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Cornea. 2001 Nov;20(8):885-7.

A new surgical technique for keratoglobus-tectonic lamellar keratoplasty followed by secondary penetrating keratoplasty.

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Tennent Institute of Ophthalmology, Gartnavel General Hospital, Glasgow, UK.



To develop a technique that achieves satisfactory visual rehabilitation in keratoglobus, without the problems of re-epithelialization failure and with minimal risk of graft rejection.


A patient with bilateral keratoglobus and visual acuities of light perception in the right eye and 6/60 in the left underwent a tectonic lamellar keratoplasty to the right eye. The cornea was first trephined to the depth of the anterior stroma within the limbus. A lamellar dissection technique then was used to tunnel into sclera under the limbus to preserve stem cells. The host corneal epithelium was completely d├ębrided, and a donor corneoscleral button, denuded of its endothelium, was laid on top. A paracentesis was made, and aqueous was aspirated until the anterior chamber had collapsed enough to take up a more physiologic shape. The donor corneoscleral graft was sutured into the prefashioned scleral bed with long, interrupted sutures. Once in situ, the donor graft was d├ębrided of epithelium, and the host limbus was sutured on to it, covering its scleral component. Six months later, a penetrating keratoplasty was performed. The same procedure was performed on the left eye 2 years later.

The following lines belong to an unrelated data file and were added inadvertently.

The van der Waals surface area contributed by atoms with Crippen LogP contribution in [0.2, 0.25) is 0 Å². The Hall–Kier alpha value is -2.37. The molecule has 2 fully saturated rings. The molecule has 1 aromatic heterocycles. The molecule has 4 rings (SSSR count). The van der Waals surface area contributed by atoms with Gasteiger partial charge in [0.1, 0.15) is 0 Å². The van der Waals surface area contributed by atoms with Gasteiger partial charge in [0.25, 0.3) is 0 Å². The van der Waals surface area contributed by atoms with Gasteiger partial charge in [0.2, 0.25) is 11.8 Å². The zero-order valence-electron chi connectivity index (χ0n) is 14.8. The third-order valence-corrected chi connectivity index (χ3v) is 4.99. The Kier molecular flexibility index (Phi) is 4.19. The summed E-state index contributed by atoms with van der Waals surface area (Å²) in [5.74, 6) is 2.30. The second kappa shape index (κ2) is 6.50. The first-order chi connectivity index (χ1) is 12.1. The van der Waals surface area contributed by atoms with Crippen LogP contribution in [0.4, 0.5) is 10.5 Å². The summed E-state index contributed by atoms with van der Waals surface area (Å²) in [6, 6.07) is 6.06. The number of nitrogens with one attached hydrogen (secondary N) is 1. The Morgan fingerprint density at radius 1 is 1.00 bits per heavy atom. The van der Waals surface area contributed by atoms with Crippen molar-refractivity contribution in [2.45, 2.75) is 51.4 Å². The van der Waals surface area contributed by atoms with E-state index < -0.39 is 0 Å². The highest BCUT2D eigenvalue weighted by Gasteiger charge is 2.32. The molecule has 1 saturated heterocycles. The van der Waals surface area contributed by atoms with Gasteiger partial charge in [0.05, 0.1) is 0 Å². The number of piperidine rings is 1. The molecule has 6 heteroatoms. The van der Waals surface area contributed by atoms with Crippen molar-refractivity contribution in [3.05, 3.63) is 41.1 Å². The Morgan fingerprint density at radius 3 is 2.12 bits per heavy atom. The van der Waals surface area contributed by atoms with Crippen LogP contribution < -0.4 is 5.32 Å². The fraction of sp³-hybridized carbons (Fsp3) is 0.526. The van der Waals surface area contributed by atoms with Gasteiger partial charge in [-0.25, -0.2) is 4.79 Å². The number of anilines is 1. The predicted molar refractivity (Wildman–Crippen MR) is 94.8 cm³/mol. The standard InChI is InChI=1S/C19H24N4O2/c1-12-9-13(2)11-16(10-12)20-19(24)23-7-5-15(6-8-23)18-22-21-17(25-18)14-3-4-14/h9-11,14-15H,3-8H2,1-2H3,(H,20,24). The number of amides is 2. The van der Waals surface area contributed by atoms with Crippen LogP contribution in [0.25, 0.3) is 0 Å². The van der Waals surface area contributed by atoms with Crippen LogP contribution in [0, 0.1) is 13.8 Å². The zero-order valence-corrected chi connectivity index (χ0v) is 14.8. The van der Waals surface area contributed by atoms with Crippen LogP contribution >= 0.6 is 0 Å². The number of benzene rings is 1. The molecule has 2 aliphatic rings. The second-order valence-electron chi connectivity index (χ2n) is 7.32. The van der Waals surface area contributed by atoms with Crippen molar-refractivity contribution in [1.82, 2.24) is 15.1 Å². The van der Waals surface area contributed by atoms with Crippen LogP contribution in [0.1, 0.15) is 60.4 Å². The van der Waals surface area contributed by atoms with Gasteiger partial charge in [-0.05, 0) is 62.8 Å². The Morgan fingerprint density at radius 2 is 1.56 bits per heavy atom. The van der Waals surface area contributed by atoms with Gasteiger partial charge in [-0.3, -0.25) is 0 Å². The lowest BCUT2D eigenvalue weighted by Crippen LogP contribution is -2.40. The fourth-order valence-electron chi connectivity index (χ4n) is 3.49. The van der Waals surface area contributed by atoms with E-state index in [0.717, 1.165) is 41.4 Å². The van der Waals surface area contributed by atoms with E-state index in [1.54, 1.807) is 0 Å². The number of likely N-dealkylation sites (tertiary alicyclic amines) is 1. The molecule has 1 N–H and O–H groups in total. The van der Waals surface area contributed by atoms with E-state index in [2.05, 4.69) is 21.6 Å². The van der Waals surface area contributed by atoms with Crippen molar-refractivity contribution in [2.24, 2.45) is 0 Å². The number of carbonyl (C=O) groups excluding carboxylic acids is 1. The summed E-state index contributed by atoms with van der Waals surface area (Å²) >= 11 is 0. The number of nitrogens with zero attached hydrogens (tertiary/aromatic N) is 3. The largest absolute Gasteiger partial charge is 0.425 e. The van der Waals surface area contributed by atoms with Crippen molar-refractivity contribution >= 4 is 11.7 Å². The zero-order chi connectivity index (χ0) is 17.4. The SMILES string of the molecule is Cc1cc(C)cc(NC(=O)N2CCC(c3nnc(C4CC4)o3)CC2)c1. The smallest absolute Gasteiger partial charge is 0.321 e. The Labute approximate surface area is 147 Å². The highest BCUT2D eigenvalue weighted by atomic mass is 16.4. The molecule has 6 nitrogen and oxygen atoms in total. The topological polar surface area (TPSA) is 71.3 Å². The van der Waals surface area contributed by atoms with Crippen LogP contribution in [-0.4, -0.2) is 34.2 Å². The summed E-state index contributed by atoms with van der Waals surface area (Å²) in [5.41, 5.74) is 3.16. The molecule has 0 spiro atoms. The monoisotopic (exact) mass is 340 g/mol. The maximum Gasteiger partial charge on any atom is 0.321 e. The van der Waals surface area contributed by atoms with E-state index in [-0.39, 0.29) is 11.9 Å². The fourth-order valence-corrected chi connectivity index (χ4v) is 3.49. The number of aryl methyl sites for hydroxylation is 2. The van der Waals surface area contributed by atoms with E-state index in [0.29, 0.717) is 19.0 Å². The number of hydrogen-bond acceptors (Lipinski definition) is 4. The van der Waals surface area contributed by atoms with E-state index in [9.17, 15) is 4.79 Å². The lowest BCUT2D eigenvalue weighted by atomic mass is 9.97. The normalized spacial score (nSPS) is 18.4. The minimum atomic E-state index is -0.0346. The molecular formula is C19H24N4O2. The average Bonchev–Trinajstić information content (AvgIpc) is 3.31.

The right eye maintained a best-corrected visual acuity of 6/60 for 16 months after the penetrating graft until the graft decompensated, leaving a final acuity of counting fingers. The left eye maintained a best-corrected visual acuity of 6/18.


Tectonic lamellar keratoplasty to preserve the host limbus, followed by secondary penetrating keratoplasty, is a realistic alternative to other procedures for the surgical management of keratoglobus.

[Indexed for MEDLINE]

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